And, the answer is…350. That is 350 parts per million of Carbon Dioxide in our atmosphere, the upper limit for sustainability of life, human life anyway. The question, however, is why are more — not less — Americans not convinced about the dangers of global warming and climate change in 2009 than in 2006? A new poll by the Pew Research Center for People and the Press released yesterday, found some alarming downward trends. Only 35 percent of Americans see global warming as a serious problem, and about 57 percent believe there is solid evidence that the earth is getting warmer. What’s more, only 36 percent believe we humans have anything to do with global warming. And these are not just the typical climate change deniers like George W. Bush!
Across the world, however, there is a growing movement against global warming and for climate justice. Today, October 24th is a global day for action being coordinated by the international 350 campaign. On their respective shores of the dying Dead Sea, Palestinians, Israelis and Jordanians are mobilizing — together. According to Bill McKibben, a founder of the 350 campaign, Jordanians are forming a gigantic 3, Palestinians an enormous 5, and Israelis a big 0 to show their united concern about the impact of climate change on their region and the world. Friends of the Earth Middle East, an organization that brings together Israelis, Palestinians and Jordanians is leading this effort.
Being concerned with climate is important. Being concerned with climate justice is all the more important. Why? Because there is a real fear that carbon could be the next big bubble. Climate Change is big business. Literally! Many corporations, including some of the worst polluters, are salivating at the prospects of potentially vast sums of money that could very well come their way in the name of saving the planet. Climate justice activists, including indigenous peoples, are rightly worried that in the rush to “save the planet” governments and international institutions (including the World Bank, for example) will once again put profits before people.
Focus on the Global South, a Grassroots International ally and grantee, is a leading voice on climate justice and active in the Climate Justice Now! network. Nicola Bullard from Focus emphasizes the urgency of climate justice: Because we need just, equitable and not simply effective action on climate change – it’s not just about numbers but about just numbers. Because the rich countries are shifting the burden to the South – on the developing and least developed countries in Africa, Asia and Latin America that have contributed the least to global warming. Because short-term economic interests are driving the negotiations – the considerable lobbying power of big oil, big coal, big agriculture, and other big corporations is out in full force ahead of the upcoming Copenhagen negotiations in December 2009. And because the people are not being heard – especially those who will be adversely affected first, and the most, by climate change in the developing world and here at home.
Grassroots International’s partners and allies are at the forefront of the emerging climate justice movement. In 2002, climate justice activists met in Bali to develop the Bali Principles of Climate Justice. Our partner La Via Campesina, a worldwide alliance of small farmers and farmworkers representing over 150 million people, has been advocating for food sovereignty as the basis for an agroecological solution to climate change that is grounded in justice. Earlier this year in Belem, Brazil, at the mouth of the Amazon, climate justice activists gathered at the World Social Forum’s Climate Justice Assembly to declare their intent for global mobilization. Saying “Enough!” they declared:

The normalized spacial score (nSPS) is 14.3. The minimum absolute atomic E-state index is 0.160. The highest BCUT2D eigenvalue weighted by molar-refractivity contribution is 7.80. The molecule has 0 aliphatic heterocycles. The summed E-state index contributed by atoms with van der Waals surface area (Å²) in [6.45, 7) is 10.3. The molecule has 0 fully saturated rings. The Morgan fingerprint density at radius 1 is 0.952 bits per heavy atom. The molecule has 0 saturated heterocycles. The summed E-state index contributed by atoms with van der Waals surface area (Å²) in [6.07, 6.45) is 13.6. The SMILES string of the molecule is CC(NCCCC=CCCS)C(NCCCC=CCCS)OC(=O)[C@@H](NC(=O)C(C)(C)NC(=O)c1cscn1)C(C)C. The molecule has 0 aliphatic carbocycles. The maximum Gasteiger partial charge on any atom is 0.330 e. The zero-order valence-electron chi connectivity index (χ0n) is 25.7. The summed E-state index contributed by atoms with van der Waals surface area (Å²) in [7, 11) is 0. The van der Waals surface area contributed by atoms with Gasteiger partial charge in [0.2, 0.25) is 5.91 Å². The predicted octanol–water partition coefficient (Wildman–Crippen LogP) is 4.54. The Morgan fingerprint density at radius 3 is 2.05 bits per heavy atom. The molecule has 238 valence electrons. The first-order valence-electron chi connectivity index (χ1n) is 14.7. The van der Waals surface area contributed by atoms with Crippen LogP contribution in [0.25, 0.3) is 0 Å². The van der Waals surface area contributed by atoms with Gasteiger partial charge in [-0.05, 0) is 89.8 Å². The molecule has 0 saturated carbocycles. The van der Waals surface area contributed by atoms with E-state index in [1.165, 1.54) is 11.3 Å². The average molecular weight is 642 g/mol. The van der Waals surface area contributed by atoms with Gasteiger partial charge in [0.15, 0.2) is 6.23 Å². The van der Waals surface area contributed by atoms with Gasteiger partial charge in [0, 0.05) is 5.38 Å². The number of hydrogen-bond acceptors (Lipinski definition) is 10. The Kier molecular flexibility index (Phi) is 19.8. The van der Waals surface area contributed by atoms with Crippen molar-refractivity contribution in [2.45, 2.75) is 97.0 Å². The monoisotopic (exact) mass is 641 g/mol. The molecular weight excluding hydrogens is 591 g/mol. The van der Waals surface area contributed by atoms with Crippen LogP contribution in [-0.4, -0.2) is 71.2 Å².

“…Once again, the people who created the problem are telling us that they also have the solutions: carbon trading, so-called “clean coal”, more nuclear power, agrofuels, even a “green new deal”. But these are not real solutions, they are neoliberal illusions. It is time to move beyond these illusions. Real solutions to the climate crisis are being built by those who have always protected the Earth and by those who fight every day to defend their environment and living conditions. We need to globalise these solutions…For us, the struggles for climate justice and social justice are one and the same. It is the struggle for territories, land, forests and water, for agrarian and urban reform, food and energy sovereignty, for women’s and worker’s rights. It is the fight for equality and justice for indigenous peoples, for peoples of the global South, for the redistribution of wealth and for the recognition of the historical ecological debt owed by the North…”
Here, in the US, we need to come together as well, to mobilize for climate justice. Many groups and networks like the Grassroots Global Justice Alliance, the Indigenous Environmental Network, the Movement Generation Justice & Ecology Project, and the Environmental Justice Climate Change Initiative are leading the way. We need our leaders like President Obama to follow. It is in following, that they will lead.
Mr. Obama, be tough on climate change, Bill McKibben wrote in the Boston Globe yesterday, when President Obama was speaking at MIT on the topic of climate change. “Leaders need to take risks to help educate their populaces about both the dangers of climate change and the possibilities for a rapid transformation of energy economies…That’s because global warming is different from almost every other problem we face. The negotiation that really counts is not between Republicans and Democrats or industry and the greens, or even between the United States and China. The real bargaining is happening between human beings and physics and chemistry, and that’s a tough negotiation.”